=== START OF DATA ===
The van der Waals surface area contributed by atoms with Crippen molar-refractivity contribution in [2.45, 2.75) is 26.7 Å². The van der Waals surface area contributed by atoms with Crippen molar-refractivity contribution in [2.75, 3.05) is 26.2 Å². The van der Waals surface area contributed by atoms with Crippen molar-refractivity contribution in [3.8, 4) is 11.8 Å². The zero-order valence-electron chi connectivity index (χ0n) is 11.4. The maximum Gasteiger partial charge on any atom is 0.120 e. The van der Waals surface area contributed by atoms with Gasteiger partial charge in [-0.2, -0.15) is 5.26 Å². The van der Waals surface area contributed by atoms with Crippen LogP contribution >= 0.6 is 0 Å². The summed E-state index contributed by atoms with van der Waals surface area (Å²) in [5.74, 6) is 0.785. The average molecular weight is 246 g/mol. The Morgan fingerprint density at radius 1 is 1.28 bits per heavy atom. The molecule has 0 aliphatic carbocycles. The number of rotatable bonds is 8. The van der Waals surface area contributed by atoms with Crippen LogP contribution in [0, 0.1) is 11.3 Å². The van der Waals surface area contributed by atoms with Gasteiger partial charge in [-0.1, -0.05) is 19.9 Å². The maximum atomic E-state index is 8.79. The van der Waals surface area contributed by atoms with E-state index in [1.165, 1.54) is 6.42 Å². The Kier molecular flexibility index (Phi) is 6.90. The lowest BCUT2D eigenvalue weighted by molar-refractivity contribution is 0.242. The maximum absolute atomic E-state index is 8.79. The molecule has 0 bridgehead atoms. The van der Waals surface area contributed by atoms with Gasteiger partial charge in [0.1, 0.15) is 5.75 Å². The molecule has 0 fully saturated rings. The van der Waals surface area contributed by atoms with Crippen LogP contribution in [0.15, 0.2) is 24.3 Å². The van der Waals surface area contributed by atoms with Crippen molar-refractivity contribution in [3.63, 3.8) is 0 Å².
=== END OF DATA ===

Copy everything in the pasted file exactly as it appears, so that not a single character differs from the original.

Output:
The van der Waals surface area contributed by atoms with Crippen molar-refractivity contribution in [2.45, 2.75) is 26.7 Å². The van der Waals surface area contributed by atoms with Crippen molar-refractivity contribution in [2.75, 3.05) is 26.2 Å². The van der Waals surface area contributed by atoms with Crippen molar-refractivity contribution in [3.8, 4) is 11.8 Å². The zero-order valence-electron chi connectivity index (χ0n) is 11.4. The maximum Gasteiger partial charge on any atom is 0.120 e. The van der Waals surface area contributed by atoms with Gasteiger partial charge in [-0.2, -0.15) is 5.26 Å². The van der Waals surface area contributed by atoms with Crippen LogP contribution >= 0.6 is 0 Å². The summed E-state index contributed by atoms with van der Waals surface area (Å²) in [5.74, 6) is 0.785. The average molecular weight is 246 g/mol. The Morgan fingerprint density at radius 1 is 1.28 bits per heavy atom. The molecule has 0 aliphatic carbocycles. The number of rotatable bonds is 8. The van der Waals surface area contributed by atoms with Crippen LogP contribution in [0, 0.1) is 11.3 Å². The van der Waals surface area contributed by atoms with Gasteiger partial charge in [-0.1, -0.05) is 19.9 Å². The maximum atomic E-state index is 8.79. The van der Waals surface area contributed by atoms with E-state index in [1.165, 1.54) is 6.42 Å². The Kier molecular flexibility index (Phi) is 6.90. The lowest BCUT2D eigenvalue weighted by molar-refractivity contribution is 0.242. The maximum absolute atomic E-state index is 8.79. The molecule has 0 bridgehead atoms. The van der Waals surface area contributed by atoms with Gasteiger partial charge in [0.1, 0.15) is 5.75 Å². The molecule has 0 fully saturated rings. The van der Waals surface area contributed by atoms with Crippen LogP contribution in [0.15, 0.2) is 24.3 Å². The van der Waals surface area contributed by atoms with Crippen molar-refractivity contribution in [3.63, 3.8) is 0 Å².